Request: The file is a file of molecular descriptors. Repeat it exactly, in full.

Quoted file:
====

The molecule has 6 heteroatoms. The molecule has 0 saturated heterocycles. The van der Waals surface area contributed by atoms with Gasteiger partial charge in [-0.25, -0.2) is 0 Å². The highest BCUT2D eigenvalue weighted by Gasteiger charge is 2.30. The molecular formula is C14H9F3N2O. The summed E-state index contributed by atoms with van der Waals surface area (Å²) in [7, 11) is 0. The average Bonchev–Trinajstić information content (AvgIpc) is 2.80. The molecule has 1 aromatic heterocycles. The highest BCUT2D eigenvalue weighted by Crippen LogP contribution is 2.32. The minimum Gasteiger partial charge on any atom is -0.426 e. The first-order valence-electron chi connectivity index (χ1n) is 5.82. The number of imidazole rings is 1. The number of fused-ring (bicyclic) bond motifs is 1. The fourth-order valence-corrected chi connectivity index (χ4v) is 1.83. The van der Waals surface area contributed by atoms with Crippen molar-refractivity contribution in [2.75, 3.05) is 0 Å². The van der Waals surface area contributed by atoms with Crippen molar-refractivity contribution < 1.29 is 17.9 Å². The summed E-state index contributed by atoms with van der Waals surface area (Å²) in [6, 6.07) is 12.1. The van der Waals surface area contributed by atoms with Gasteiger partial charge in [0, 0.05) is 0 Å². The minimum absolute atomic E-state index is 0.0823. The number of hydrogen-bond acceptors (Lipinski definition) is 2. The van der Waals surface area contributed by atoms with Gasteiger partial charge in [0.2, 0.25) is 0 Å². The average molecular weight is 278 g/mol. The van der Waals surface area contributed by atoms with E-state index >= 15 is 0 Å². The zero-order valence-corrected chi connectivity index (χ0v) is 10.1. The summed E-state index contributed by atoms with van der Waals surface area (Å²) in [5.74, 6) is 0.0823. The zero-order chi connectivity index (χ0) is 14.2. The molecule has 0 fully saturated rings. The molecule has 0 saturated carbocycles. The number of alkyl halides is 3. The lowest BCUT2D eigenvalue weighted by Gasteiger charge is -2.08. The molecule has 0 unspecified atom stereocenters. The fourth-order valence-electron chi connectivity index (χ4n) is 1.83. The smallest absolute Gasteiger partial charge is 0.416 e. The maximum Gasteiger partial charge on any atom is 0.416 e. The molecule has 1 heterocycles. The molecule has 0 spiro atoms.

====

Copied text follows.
The molecule has 6 heteroatoms. The molecule has 0 saturated heterocycles. The van der Waals surface area contributed by atoms with Gasteiger partial charge in [-0.25, -0.2) is 0 Å². The highest BCUT2D eigenvalue weighted by Gasteiger charge is 2.30. The molecular formula is C14H9F3N2O. The summed E-state index contributed by atoms with van der Waals surface area (Å²) in [7, 11) is 0. The average Bonchev–Trinajstić information content (AvgIpc) is 2.80. The molecule has 1 aromatic heterocycles. The highest BCUT2D eigenvalue weighted by Crippen LogP contribution is 2.32. The minimum Gasteiger partial charge on any atom is -0.426 e. The first-order valence-electron chi connectivity index (χ1n) is 5.82. The number of imidazole rings is 1. The number of fused-ring (bicyclic) bond motifs is 1. The fourth-order valence-corrected chi connectivity index (χ4v) is 1.83. The van der Waals surface area contributed by atoms with Crippen molar-refractivity contribution in [2.75, 3.05) is 0 Å². The van der Waals surface area contributed by atoms with Crippen molar-refractivity contribution < 1.29 is 17.9 Å². The summed E-state index contributed by atoms with van der Waals surface area (Å²) in [6, 6.07) is 12.1. The van der Waals surface area contributed by atoms with Gasteiger partial charge in [0, 0.05) is 0 Å². The minimum absolute atomic E-state index is 0.0823. The number of hydrogen-bond acceptors (Lipinski definition) is 2. The van der Waals surface area contributed by atoms with Gasteiger partial charge in [0.2, 0.25) is 0 Å². The average molecular weight is 278 g/mol. The van der Waals surface area contributed by atoms with E-state index >= 15 is 0 Å². The zero-order valence-corrected chi connectivity index (χ0v) is 10.1. The summed E-state index contributed by atoms with van der Waals surface area (Å²) in [5.74, 6) is 0.0823. The zero-order chi connectivity index (χ0) is 14.2. The molecule has 0 fully saturated rings. The molecule has 0 saturated carbocycles. The number of alkyl halides is 3. The lowest BCUT2D eigenvalue weighted by Gasteiger charge is -2.08. The molecule has 0 unspecified atom stereocenters. The fourth-order valence-electron chi connectivity index (χ4n) is 1.83. The smallest absolute Gasteiger partial charge is 0.416 e. The maximum Gasteiger partial charge on any atom is 0.416 e. The molecule has 1 heterocycles. The molecule has 0 spiro atoms.